[0012] The binder material, although optional in some embodiments, does provide highly beneficial durability for the inventive yarns. Preferably, this component is a polyurethane-based binding agent, although other types, such as a permanent press type resin or an acrylic type resin, may also be utilized in combination, particularly, with the halide ion additive for discoloration reduction. In essence, such resins provide washfastness by adhering silver to the target yarn and/or fabric surface, with the polyurethane exhibiting the best overall performance for wash durability results.

[0013] The selected substrate may be any fabric comprising individual fibers or yarns of any typical source for utilization within fabrics, including natural fibers (cotton, wool, ramie, hemp, linen, and the like), synthetic fibers (polyolefins, polyesters, polyamides, polyaramids, acetates, rayon, acylics, and the like), and inorganic fibers (fiberglass, boron fibers, and the like). The yarn or fiber may be of any denier, may be of multi- or mono-filament, may be false-twisted or twisted, or may incorporate multiple denier fibers or filaments into one single yarn through twisting, melting, and the like. The target fabrics may be produced of the same types of yarns discussed above, including any blends thereof. Such fabrics may be of any standard construction, including knit, woven, or non-woven forms. The inventive fabrics may be utilized in any suitable application, including, without limitation, apparel, upholstery, bedding, wiping cloths, towels, gloves, rugs, floor mats, drapery, napery, bar runners, textile bags, awnings, vehicle covers, boat covers, tents, and the like. The inventive fabric may also be coated, printed, colored, dyed, and the like.

[0014] The preferred procedures utilizing silver-ion containing compounds, such as either ALPHASAN®, ZEOMIC®, or IONPURE® as preferred compounds (although any similar types of compounds which provide silver ions may also be utilized), exhausted on the target fabric or film surface and then overcoated with a binder resin. Alternatively, the silver-ion containing compound may be admixed with a binder within a dye bath, into which the target fabric is then immersed at elevated temperatures (i.e., above about 50° C.).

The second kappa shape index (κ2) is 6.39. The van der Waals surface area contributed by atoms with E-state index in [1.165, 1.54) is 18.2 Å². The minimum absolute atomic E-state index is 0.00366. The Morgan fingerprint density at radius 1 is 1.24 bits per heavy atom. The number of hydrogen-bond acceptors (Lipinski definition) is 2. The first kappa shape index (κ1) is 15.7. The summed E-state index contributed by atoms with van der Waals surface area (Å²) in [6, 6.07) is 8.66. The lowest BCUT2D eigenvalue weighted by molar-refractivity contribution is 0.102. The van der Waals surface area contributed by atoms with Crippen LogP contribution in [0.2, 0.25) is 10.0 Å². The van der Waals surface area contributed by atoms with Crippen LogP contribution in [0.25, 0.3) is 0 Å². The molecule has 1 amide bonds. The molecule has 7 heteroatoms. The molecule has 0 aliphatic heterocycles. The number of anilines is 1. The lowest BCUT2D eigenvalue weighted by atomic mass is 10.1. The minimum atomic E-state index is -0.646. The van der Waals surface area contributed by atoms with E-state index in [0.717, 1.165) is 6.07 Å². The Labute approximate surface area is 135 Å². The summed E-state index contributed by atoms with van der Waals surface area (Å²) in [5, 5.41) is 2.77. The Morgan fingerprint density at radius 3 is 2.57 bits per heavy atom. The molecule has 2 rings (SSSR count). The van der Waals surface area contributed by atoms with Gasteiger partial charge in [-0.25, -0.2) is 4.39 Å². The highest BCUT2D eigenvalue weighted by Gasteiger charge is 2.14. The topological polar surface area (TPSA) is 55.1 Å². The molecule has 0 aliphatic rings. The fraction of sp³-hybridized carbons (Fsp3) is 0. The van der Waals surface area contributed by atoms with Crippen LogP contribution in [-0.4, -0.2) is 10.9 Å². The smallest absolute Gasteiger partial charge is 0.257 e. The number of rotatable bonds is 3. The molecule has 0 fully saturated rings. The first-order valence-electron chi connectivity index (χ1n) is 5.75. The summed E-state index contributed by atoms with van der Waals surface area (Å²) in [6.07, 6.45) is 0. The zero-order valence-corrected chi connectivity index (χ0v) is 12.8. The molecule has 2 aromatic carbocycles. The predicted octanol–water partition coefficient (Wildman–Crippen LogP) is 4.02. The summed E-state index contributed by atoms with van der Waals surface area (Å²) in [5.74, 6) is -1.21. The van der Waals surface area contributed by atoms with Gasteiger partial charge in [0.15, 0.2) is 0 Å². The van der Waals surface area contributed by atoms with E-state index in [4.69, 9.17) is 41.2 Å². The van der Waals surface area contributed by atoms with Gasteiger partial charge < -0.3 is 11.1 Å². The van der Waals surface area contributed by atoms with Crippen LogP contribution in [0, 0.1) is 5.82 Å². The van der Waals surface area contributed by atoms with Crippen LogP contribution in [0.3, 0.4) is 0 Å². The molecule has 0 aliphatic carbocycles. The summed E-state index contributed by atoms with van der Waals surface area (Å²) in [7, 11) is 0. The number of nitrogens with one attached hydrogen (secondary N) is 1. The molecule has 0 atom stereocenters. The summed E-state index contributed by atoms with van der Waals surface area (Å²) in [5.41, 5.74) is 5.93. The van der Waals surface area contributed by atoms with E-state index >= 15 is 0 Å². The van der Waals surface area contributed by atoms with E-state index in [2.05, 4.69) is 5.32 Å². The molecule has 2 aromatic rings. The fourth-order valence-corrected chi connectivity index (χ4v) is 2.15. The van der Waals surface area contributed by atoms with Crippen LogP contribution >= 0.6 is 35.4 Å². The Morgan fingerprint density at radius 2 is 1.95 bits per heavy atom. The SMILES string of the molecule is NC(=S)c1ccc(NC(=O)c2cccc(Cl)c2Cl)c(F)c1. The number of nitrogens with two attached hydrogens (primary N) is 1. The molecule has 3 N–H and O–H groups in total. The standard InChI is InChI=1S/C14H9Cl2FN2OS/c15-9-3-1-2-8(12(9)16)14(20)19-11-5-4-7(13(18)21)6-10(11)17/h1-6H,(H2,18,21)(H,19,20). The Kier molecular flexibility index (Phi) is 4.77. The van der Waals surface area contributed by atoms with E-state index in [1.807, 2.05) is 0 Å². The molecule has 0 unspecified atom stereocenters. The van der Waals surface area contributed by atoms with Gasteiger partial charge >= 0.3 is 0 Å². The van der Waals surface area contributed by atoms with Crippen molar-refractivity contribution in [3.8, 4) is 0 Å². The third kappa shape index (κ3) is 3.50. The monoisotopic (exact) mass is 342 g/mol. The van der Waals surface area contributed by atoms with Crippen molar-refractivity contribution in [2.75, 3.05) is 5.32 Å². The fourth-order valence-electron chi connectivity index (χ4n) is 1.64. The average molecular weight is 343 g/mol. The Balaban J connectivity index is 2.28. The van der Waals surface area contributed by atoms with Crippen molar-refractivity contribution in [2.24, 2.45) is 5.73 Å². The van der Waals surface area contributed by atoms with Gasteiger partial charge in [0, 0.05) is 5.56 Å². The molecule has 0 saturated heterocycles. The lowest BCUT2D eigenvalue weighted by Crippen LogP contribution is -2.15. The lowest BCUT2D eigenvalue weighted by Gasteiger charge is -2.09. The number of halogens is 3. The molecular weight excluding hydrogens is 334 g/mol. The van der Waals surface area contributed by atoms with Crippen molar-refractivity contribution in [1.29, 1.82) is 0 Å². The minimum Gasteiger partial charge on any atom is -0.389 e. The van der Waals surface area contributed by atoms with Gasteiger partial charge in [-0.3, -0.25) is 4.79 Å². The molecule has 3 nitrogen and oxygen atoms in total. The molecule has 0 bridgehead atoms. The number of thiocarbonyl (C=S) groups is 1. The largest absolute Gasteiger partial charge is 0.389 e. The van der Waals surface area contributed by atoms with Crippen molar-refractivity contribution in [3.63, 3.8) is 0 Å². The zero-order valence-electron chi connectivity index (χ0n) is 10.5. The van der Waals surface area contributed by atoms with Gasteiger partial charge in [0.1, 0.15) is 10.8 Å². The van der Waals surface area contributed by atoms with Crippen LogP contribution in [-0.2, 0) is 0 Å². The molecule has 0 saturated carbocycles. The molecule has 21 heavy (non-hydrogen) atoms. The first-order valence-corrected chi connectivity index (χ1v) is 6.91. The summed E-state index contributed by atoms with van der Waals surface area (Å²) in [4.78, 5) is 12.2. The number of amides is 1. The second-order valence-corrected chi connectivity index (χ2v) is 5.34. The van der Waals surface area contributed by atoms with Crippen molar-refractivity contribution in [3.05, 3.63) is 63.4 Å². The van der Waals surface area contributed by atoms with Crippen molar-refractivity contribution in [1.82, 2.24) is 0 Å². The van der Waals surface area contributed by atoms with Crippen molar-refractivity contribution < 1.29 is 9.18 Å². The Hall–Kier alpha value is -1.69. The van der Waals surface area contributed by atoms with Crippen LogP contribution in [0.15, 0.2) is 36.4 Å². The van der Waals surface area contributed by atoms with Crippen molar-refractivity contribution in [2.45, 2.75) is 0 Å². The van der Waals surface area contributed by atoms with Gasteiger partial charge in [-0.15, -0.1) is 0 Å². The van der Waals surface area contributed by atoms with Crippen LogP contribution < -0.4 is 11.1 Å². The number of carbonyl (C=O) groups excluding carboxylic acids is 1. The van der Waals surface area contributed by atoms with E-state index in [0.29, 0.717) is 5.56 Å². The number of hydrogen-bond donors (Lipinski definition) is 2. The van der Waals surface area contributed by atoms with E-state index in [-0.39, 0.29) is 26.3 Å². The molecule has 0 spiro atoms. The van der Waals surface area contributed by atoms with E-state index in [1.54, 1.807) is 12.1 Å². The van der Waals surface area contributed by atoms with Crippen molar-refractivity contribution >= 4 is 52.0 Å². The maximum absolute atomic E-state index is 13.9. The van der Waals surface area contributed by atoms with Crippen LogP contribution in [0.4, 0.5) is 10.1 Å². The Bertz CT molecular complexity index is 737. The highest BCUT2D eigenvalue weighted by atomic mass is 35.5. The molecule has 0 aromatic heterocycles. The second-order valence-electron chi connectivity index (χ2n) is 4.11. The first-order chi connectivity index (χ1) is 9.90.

[0015] In terms of wash durability, such a procedure was developed through an initial attempt at understanding the ability of such metal-ion containing compounds to attach to a fabric surface. Thus, a sample of ALPHASAN® was first exhausted from a dye bath on to a target polyester fabric surface. The treated fabric exhibited excellent log kill rate characteristics; however, upon washing in a standard laundry method (AATCC Test Method 130-1981, for instance), the antimicrobial activity was drastically reduced. Such promising initial results led to the inventive wash-durable antimicrobial treatment wherein the desired metal-ion containing compound would be admixed or overcoated with a binder resin on the target fabric surface. It was initially determined that proper binder resins could be selected from the group consisting of nonionic permanent press binders (i.e., cross-linked adhesion promotion compounds, including, without limitation, cross-linked imidazolidinones, available from Sequa under the tradename Permafresh®) or slightly anionic binders (including, without limitation, acrylics, such as Rhoplex® TR3082 from Rohm & Haas). Other nonionics and slightly anionics were also possible, including melamine formaldehyde, melamine urea, ethoxylated polyesters (such as Lubril QCX™, available from Rhodia), and the like. However, it was found that the wash durability of such treated fabrics (in terms of silver-ion retention, at least) was limited. It was determined that greater durability was required for this type of application. Thus, these prior comparative treatments were measured against various other types. In the end, it was discovered that certain polyurethane binders (such as Witcobond® from Crompton Corporation) and acrylic binders (such as Hystretch® from BFGoodrich) permitted the best overall wash durability to the solid silver-ion compound adhesion to the target fabric surfaces, as discussed in greater detail below.